Working out the workforce

BMW worker doing stretching exercises
Image caption Siegfried Wirle going through his paces on the BMW shopfloor.

It's not quite what you expect on a relentless production line in a BMW plant in Bavaria: as the shells of cars trundle by, a sixty-year old man in his company overalls bends and stretches under the instruction of a young physiotherapist in a white coat.

"Once more," she urges as she puts Siegfried Wirle through his exercises.

He grunts and contorts and flexes to keep his muscles supple, all the better to return to his working tasks. "Exercise is the most important thing for employees to keep their working life going," the ageing worker says.

It's one of the ways in which the huge plant at Dingolfing has been adapted to make the working lives of its 18,000 employees better - or at least longer.

The physiotherapist, Christine Slauch, explained the rationale to the BBC: "The work they do is repetitive. The muscles and bones are always used in the same way, so we try to have counter-movement to relax the muscles stressed during the work."

So is it for the benefit of the worker or for the benefit of the company? "Both are important," she says. "Of course, the company profits. If the company doesn't profit it won't do it, but if there's no profit for the workers there's no profit for the company."

Stress cut

Apart from the exercises on the shop floor and in gyms near the assembly lines, the work-stations where workers sit and stand have been modified to minimise stretching and awkward movement.

There's more daylight - where most factories don't have windows, Dingolfing does, and psychologists say this cuts stress.

Workers can see each other and this, too, reduces stress, according to the doctors who redesigned the factory with age in mind.

There's also much more flexibility to the speed of the assembly line. "It removes stress from the operator," said manager, Barbara Bergmeier. "If you think that you're the slowest component of the system, it really creates stress for you. If you consider that if you make a defect, the whole shift has to do half an hour overtime to get the volume - that's a source of stress."

Fewer young workers

The changes are the result of BMW's analysis of the implications of the demographics of work in Germany (demographics which are mirrored throughout the industrial world).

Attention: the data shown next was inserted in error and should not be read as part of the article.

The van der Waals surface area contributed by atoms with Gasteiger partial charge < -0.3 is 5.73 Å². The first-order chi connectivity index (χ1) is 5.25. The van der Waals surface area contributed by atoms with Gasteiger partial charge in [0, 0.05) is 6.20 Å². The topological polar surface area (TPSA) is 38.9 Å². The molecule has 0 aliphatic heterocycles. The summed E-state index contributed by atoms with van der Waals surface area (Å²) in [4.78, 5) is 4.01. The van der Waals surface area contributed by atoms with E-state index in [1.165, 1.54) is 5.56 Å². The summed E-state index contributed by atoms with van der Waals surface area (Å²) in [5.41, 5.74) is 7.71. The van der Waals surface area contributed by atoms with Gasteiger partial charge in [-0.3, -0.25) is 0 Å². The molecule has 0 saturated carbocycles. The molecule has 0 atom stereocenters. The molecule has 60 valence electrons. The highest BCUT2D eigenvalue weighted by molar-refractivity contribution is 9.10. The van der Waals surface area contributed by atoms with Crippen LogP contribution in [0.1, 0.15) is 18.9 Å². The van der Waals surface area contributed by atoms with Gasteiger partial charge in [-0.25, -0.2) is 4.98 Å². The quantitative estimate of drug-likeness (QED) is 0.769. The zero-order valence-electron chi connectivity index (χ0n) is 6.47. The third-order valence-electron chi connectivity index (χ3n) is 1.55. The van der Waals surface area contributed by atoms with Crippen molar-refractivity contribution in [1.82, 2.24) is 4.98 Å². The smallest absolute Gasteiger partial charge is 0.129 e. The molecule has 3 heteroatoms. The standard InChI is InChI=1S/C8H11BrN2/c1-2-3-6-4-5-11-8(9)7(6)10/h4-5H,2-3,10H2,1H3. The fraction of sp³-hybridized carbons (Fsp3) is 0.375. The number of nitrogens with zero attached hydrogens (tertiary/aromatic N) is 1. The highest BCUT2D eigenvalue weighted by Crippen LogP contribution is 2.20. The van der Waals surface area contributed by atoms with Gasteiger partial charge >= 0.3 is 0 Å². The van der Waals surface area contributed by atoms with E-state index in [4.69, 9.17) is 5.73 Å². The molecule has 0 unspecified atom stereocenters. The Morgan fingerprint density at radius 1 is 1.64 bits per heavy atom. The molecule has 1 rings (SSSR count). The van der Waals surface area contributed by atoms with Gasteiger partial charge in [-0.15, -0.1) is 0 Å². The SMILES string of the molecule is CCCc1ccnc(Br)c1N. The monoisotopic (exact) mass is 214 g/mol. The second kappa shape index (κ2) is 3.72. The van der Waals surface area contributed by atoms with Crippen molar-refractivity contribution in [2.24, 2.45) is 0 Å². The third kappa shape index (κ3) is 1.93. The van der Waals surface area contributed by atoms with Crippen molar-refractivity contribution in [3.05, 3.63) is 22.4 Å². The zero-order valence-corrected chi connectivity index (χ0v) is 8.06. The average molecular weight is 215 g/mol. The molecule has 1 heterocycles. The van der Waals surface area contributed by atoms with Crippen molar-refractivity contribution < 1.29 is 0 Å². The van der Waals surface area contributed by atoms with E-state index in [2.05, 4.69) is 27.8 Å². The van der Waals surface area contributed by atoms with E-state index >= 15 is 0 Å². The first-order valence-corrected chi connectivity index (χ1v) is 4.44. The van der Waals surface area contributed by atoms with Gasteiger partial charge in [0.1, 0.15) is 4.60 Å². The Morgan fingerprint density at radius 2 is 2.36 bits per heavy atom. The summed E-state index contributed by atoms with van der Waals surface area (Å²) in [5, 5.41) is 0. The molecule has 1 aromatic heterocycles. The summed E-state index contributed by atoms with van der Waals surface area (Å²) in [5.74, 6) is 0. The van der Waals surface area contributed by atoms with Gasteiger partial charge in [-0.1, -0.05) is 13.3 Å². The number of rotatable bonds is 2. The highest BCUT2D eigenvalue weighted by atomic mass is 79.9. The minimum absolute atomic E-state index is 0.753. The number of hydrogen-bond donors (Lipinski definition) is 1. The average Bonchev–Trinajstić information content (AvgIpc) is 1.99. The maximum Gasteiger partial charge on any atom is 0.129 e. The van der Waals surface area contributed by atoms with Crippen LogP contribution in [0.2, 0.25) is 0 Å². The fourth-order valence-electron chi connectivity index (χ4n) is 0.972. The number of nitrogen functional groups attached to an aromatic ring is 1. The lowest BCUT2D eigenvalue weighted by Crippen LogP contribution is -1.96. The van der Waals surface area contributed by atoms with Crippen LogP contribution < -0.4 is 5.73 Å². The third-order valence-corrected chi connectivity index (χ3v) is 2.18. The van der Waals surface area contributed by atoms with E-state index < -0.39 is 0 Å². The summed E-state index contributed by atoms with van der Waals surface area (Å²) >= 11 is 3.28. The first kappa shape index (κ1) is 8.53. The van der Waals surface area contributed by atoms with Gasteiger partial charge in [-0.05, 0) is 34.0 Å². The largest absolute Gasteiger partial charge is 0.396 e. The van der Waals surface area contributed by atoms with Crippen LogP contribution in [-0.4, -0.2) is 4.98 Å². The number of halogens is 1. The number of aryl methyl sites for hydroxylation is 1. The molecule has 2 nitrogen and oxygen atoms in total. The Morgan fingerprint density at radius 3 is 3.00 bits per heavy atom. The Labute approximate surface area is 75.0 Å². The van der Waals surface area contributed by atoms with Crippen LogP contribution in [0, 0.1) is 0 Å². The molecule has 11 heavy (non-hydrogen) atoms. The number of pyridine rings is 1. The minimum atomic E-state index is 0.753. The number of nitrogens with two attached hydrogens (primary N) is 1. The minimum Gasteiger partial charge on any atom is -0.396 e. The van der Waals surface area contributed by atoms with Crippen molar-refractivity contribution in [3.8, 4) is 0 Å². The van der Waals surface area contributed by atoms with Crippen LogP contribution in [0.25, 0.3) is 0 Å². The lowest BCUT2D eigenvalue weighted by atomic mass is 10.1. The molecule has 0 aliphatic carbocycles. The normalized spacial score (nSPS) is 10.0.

The falling birth rate thirty years ago means fewer younger workers coming through. In response, the government has raised the retirement age, before which people can't get a pension from the state, to 67.

Around the world, BMW employs 96,000, three-quarters of them in Germany. With the changing demographics, the average age is around 40 but it expects that to rise to 46 by 2020.

At the moment, a quarter of its staff are over 50 but that will rise to nearly half in the next decade. It's working on the assumption that in many German companies more than half the workforce will be older than fifty by 2015.

For the unions at BMW, there was a dilemma: for decades they had fought for shorter working lives, so should they cooperate in getting people to work longer or should they fight against it as they had done instinctively for so long?

Image caption BMW is not alone in having to learn to live with an ageing workforce

'Political law'

Stefan Schmid, the leader of the works council at the plant, says his union fought the fight against a rising national retirement age and lost when the law changed.

He said it was not the union's law but they had to live within it: "We have a law, and I have to take this law and do the best. It's not a union law. It's a political law."

So the union aim is to make the working conditions they have to live with as palatable as possible: "We want a situation where people can work their whole long life in a nearly stress-free way," he told the BBC.

"If you are sixty years old everybody knows it's not possible. But we want to bring younger people to this workplace too and to know that they can grow older healthily."

Germany is similar to many industrial countries in facing this demographic difficulty for its workers. In Britain, France and Spain, too, the retirement age before people can't get state pensions is rising to 67.

For decades, the general assumption was that retirement ages would fall with economic progress. That is now not so. It's true that many people might quite like to work for longer, but many, perhaps in physically demanding jobs up ladders and down holes, might hate the prospect of having to work until they drop.

Either way, the new reality is that many will work longer than their parents did. Like it or not, it is the new reality.